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Woolsthorpe Manor – The home of Sir Isaac Newton

While in Lincolnshire I visited Woolsthorpe Manor

Woolsthorpe Manor

Woolsthorpe Manor

It is the birth place of Isaac Newton. He was born there on Christmas Day 1642 and was not expected to live. Despite being described as small enough to fit in a quart pot he did survive to become one of the greatest scientists of all time.

He lived at home until 1655 and during this time his curiosity about the world around him, particularly light, water and wind led him to make many experiments. He also made a variety of models ranging from sundials to windmills.

After years at the King’s School, Grantham and Cambridge University Newton returned home in the summer of 1665 to avoid the plague which was spreading out from London where it was killing up to ten thousand people a week. The plague was not so severe in Cambridge but Newton remained at home until the spring of 1667.

During this time Newton tells that in the late summer of 1666 he observed an apple falling from a tree which gave him the idea which led to principle of universal gravitation or the ‘theory of gravity’.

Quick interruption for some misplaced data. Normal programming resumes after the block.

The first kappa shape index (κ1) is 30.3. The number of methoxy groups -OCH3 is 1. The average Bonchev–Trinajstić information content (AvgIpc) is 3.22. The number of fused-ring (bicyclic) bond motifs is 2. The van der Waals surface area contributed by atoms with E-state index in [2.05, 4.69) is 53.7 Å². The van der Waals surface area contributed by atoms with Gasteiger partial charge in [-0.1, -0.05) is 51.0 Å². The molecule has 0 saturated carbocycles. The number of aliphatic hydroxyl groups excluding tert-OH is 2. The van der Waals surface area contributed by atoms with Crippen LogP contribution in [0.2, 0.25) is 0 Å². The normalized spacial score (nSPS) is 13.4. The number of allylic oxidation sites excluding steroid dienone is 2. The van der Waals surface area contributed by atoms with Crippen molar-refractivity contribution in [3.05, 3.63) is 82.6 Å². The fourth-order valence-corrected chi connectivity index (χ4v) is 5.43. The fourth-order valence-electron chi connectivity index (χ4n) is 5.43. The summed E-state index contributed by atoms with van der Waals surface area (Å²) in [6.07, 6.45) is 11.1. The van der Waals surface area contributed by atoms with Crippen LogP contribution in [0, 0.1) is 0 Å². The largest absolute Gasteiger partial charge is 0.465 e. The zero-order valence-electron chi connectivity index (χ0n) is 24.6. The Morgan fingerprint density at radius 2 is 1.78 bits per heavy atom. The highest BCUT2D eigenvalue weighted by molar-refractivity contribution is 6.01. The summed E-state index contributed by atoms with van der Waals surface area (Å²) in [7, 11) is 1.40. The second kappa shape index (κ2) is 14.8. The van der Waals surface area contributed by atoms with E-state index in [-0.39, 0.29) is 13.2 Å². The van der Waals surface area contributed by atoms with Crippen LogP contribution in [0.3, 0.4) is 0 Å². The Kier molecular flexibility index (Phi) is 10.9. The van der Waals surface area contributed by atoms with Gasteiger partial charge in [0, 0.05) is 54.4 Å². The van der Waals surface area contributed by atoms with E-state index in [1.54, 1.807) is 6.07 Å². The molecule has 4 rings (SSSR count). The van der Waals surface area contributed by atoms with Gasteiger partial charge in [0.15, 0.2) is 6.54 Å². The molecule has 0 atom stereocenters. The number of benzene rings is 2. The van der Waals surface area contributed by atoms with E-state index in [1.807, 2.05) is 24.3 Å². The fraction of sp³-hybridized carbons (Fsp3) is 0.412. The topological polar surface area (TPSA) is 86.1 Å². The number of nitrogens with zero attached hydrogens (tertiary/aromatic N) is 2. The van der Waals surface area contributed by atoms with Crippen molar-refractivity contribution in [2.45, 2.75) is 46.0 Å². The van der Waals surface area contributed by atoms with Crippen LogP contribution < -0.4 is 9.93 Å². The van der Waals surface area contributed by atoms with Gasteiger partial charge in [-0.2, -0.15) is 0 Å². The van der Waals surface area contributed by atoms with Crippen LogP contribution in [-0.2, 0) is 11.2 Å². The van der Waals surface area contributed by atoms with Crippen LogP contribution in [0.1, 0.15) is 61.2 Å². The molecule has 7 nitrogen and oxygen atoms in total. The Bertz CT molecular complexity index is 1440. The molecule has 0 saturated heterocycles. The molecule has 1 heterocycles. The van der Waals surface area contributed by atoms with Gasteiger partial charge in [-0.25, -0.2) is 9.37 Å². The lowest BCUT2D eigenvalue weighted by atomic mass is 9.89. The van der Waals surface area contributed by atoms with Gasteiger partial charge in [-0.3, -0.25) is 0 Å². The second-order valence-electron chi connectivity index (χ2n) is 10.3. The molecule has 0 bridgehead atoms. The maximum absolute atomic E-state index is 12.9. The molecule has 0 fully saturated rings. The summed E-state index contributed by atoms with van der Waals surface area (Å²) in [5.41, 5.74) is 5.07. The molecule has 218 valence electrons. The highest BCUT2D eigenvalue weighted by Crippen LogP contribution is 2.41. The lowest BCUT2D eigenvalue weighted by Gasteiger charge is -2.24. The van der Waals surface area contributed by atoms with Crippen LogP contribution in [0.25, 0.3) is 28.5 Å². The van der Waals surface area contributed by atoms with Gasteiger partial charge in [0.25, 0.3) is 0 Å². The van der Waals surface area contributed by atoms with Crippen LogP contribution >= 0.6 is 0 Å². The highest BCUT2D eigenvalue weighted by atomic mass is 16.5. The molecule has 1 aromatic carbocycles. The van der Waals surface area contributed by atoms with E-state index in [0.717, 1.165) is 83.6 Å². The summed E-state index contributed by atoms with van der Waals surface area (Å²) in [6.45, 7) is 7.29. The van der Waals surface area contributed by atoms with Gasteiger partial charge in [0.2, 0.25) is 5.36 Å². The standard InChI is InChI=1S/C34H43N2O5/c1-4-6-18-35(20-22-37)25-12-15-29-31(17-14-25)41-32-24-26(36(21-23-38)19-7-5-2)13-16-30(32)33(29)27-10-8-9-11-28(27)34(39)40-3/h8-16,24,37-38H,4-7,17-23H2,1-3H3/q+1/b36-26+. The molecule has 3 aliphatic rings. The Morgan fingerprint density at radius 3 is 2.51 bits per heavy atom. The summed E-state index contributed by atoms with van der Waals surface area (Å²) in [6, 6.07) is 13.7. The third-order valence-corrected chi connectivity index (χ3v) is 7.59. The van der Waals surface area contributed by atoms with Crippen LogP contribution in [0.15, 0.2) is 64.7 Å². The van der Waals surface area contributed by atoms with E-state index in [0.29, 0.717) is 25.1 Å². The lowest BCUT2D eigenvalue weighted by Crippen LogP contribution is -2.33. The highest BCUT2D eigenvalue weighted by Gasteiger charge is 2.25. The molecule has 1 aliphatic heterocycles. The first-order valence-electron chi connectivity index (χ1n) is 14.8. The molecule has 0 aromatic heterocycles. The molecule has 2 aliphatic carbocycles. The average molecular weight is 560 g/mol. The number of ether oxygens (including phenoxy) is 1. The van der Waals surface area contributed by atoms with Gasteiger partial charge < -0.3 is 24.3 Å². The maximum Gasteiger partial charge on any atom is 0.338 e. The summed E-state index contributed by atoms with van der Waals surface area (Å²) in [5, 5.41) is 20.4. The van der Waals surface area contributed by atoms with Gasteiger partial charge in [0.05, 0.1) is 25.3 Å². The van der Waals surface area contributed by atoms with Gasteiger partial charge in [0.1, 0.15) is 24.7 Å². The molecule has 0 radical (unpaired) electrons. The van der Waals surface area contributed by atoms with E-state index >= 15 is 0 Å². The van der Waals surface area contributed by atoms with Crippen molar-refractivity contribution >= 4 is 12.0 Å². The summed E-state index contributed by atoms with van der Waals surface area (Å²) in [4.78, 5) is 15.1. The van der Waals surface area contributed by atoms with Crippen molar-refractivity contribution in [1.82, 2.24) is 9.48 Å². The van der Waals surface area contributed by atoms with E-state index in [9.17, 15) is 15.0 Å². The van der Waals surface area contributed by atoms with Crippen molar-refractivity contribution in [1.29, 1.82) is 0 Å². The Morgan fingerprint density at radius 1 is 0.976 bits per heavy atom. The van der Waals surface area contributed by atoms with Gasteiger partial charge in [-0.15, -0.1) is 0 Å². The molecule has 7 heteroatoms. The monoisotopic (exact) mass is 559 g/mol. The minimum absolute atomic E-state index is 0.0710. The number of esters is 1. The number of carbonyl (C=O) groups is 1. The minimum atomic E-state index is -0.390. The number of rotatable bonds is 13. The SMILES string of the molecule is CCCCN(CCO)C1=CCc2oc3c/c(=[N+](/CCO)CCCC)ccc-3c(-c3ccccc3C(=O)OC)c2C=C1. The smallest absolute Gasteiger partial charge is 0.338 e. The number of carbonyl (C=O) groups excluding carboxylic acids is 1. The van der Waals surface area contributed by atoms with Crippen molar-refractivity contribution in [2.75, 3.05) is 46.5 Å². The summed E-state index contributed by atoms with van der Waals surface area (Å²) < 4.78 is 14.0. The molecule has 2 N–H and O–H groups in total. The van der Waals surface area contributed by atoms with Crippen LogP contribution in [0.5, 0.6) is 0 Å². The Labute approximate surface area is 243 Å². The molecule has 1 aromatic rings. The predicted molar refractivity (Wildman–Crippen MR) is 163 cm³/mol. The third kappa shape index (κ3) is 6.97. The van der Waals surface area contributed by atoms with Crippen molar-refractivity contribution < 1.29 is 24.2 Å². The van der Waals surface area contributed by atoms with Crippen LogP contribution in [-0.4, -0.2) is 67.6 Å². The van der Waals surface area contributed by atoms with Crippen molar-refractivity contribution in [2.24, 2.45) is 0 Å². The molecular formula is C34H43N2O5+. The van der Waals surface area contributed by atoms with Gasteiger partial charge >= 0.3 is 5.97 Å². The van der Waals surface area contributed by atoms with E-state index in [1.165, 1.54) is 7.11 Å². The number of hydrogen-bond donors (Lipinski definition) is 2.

Newton's apple tree

Newton’s apple tree

Here is the apple tree which produced the falling apple. It has re-grown after being damaged in a storm nearly two hundred years ago.

Newton used his bedroom as a laboratory while staying at the Manor from 1665- 67.

In one set of experiments he investigated a beam of light shining through a hole in a shutter in his bedroom window.

Newton's bedroom window

Newton’s bedroom window

The bedroom window used in the light experiment is on the first floor on the right in this picture.

Board with hole

Board with hole

Today the window is filled by a wooden board which has a hole larger than Newton used in his experiments.
Newton directed placed a prism in the beam of light and found that it split up into light of different colours.

A prism dispersing light - Picture Credit D-Kuru/Wikimedia Commons

A prism dispersing light – Picture Credit D-Kuru/Wikimedia Commons

Or If you have a cut glass vase and shine light on it on a sunny day it will produce a spectrum on a wall which shows what Newton saw.

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